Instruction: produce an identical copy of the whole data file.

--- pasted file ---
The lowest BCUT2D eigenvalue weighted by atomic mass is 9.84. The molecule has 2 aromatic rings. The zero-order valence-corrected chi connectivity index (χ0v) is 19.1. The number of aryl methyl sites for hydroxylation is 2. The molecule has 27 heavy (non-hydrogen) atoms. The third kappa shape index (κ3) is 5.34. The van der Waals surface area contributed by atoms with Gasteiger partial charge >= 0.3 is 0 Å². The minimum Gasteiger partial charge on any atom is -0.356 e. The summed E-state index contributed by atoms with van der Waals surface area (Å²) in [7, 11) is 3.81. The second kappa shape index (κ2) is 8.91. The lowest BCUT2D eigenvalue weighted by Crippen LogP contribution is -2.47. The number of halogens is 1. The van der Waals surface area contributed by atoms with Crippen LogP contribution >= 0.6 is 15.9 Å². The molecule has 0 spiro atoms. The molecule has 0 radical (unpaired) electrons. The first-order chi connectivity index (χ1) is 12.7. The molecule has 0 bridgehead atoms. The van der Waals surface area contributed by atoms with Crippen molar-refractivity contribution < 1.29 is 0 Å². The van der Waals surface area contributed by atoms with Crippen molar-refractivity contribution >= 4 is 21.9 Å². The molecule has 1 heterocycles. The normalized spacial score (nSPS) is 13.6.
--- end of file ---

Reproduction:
The lowest BCUT2D eigenvalue weighted by atomic mass is 9.84. The molecule has 2 aromatic rings. The zero-order valence-corrected chi connectivity index (χ0v) is 19.1. The number of aryl methyl sites for hydroxylation is 2. The molecule has 27 heavy (non-hydrogen) atoms. The third kappa shape index (κ3) is 5.34. The van der Waals surface area contributed by atoms with Gasteiger partial charge >= 0.3 is 0 Å². The minimum Gasteiger partial charge on any atom is -0.356 e. The summed E-state index contributed by atoms with van der Waals surface area (Å²) in [7, 11) is 3.81. The second kappa shape index (κ2) is 8.91. The lowest BCUT2D eigenvalue weighted by Crippen LogP contribution is -2.47. The number of halogens is 1. The van der Waals surface area contributed by atoms with Crippen LogP contribution >= 0.6 is 15.9 Å². The molecule has 0 spiro atoms. The molecule has 0 radical (unpaired) electrons. The first-order chi connectivity index (χ1) is 12.7. The molecule has 0 bridgehead atoms. The van der Waals surface area contributed by atoms with Crippen molar-refractivity contribution < 1.29 is 0 Å². The van der Waals surface area contributed by atoms with Crippen molar-refractivity contribution >= 4 is 21.9 Å². The molecule has 1 heterocycles. The normalized spacial score (nSPS) is 13.6.